Our weapons: saws and loppers.
Before our might, the foliaged foe fell along a stretch of the Green Bay Trail near the Braeside Metra station.
That’s where a group of 50 of us gathered to vanquish thickets of invasive buckthorn (Rhamnus sp.) on Wednesday, June 19. The removal was initiated by the City of Highland Park and the Park District of Highland Park in partnership with the Chicago Botanic Garden. Ravinia Festival also provided volunteers and space for parking and picnicking afterward.
“This was an ideal place to demonstrate what buckthorn control could accomplish through taking back our beautiful natural surroundings, even in very busy settings,” said Rebecca Grill, natural areas manager for the Park District. The area links two major cultural institutions serving the community, the Garden and Ravinia. It is also near a planned bike path for cyclists and pedestrians that eventually will extend to the Garden, connecting the North Branch and Green Bay Trails.
From 9 to 11 a.m. we sawed, chopped, cut, tugged, pulled, dragged, and stacked so much buckthorn that by the time a break was called, some piles were as high as me (5 feet), extending in an impressive line down the trail. Joggers, walkers, and cyclists made their way past the activity, occasionally cheering on the workers, including Garden President and CEO Sophia Siskel and her sons.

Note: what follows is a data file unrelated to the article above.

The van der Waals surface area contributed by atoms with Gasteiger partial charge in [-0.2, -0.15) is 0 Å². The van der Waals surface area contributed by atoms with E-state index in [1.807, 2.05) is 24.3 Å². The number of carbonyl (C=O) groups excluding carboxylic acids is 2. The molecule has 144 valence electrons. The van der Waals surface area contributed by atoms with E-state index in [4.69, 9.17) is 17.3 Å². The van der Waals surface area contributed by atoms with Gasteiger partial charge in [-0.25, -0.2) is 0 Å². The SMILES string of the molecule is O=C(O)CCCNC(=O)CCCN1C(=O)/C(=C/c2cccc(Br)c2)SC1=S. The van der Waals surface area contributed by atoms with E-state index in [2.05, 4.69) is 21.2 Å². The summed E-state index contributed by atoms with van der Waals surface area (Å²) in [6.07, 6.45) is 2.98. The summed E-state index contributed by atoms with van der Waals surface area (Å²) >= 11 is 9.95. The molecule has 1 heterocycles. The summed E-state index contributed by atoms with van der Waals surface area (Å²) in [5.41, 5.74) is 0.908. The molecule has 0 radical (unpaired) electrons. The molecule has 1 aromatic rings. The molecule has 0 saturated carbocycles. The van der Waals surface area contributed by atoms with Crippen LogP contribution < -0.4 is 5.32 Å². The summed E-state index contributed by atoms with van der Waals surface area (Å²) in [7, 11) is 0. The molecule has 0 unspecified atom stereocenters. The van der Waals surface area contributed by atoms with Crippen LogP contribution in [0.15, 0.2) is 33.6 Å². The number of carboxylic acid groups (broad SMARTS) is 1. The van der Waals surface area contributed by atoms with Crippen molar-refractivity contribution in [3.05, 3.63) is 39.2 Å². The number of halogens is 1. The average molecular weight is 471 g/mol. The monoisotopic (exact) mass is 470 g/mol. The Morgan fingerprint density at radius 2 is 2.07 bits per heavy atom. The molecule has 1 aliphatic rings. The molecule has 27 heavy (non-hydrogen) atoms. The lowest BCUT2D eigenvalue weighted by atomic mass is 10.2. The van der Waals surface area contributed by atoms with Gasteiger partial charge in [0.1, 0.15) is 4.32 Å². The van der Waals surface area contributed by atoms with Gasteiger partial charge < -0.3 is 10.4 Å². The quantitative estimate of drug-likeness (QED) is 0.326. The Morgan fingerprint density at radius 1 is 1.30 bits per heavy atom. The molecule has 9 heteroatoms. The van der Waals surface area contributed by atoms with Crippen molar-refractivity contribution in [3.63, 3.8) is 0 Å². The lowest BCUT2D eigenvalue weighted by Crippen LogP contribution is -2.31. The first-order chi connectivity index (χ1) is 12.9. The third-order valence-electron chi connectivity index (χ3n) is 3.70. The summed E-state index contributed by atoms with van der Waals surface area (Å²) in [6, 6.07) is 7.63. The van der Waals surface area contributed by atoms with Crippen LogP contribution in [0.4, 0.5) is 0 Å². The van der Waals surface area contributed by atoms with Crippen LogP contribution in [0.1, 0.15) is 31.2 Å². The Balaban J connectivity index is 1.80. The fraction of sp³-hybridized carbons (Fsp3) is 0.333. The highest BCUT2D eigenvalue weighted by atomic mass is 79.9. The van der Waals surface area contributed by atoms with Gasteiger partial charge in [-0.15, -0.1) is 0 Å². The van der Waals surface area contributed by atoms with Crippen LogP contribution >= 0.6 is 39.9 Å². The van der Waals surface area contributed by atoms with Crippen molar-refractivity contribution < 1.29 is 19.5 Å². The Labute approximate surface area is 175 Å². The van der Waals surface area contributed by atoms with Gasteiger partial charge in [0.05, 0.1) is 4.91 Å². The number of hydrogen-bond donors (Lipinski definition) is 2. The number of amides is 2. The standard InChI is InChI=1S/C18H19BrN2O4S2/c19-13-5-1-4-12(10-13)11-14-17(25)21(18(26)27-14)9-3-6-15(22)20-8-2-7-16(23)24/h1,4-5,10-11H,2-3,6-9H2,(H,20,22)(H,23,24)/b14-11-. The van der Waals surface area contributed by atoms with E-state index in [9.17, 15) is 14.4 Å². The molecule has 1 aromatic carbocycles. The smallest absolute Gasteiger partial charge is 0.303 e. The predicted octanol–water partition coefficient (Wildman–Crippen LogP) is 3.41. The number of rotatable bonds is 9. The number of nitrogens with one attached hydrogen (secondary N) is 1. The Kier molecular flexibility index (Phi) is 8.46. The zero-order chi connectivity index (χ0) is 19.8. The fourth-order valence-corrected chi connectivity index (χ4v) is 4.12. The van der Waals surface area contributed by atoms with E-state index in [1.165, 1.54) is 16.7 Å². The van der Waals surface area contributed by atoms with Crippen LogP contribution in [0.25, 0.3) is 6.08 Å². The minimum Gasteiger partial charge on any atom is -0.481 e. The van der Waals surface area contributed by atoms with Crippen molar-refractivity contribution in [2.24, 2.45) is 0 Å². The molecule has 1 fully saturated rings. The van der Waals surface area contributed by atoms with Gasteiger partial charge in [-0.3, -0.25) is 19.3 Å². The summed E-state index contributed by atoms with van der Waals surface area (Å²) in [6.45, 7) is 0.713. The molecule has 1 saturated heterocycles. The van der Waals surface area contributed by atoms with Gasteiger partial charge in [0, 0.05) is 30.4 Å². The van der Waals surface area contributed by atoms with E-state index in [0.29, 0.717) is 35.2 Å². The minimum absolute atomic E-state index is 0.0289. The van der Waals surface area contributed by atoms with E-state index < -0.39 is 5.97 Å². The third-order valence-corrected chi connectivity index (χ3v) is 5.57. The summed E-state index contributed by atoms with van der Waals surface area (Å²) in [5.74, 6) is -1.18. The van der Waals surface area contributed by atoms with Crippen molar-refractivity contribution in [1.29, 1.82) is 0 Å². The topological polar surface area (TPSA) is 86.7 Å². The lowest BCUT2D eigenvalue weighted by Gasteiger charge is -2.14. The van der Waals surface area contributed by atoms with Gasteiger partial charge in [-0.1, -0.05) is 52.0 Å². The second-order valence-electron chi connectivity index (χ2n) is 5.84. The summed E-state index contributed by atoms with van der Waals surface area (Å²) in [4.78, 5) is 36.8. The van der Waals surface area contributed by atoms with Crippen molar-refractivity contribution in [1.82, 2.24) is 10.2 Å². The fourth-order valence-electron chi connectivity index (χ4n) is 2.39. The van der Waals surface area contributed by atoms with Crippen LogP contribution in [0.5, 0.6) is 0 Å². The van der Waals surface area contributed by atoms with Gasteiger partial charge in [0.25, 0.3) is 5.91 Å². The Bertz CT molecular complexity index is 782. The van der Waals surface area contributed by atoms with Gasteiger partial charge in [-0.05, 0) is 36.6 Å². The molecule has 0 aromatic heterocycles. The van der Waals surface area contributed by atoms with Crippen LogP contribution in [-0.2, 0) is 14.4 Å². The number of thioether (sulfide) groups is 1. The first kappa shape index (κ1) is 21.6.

Why has buckthorn become such a problem in the Midwest? It’s the story of a plant species imported for perceived benefits that runs amok, crowding out less aggressive native plants and altering the landscape. Buckthorn arrived in the United States in the mid-1800s, brought from Europe as an ornamental plant admired for its thick, long-lasting foliage and fast growth. Native birds relished the fruits of the tall shrub and helped to disperse them. Once scattered, the seeds could remain dormant for as long as six years. In contrast to native plants, buckthorn supports almost no native invertebrates, like butterflies and moths, many of which are either food for native animals or serve as important pollinators. Soon buckthorn expanded far beyond its original boundaries of home landscapes and farms—where it was used as a windscreen—crowding out native plants, changing nutrients in the soil, and threatening native habitats.
How much buckthorn did we eliminate? Rebecca estimated that our group cleared 1,500 feet of trail—more than a quarter-mile. At 2:30 p.m., she and her crew were still feeding the cut plants into a wood chipper, making sure the chances of reseeding are minimal. They also selectively applied herbicide to the remaining stumps. In the future, they plan to monitor the area for the return of native wildflowers, seeding if necessary.
I live near the trail and run along it often. Already I have enjoyed seeing how the sunlight filters into this new clearing, reaching areas that will soon flourish with returning “natives.”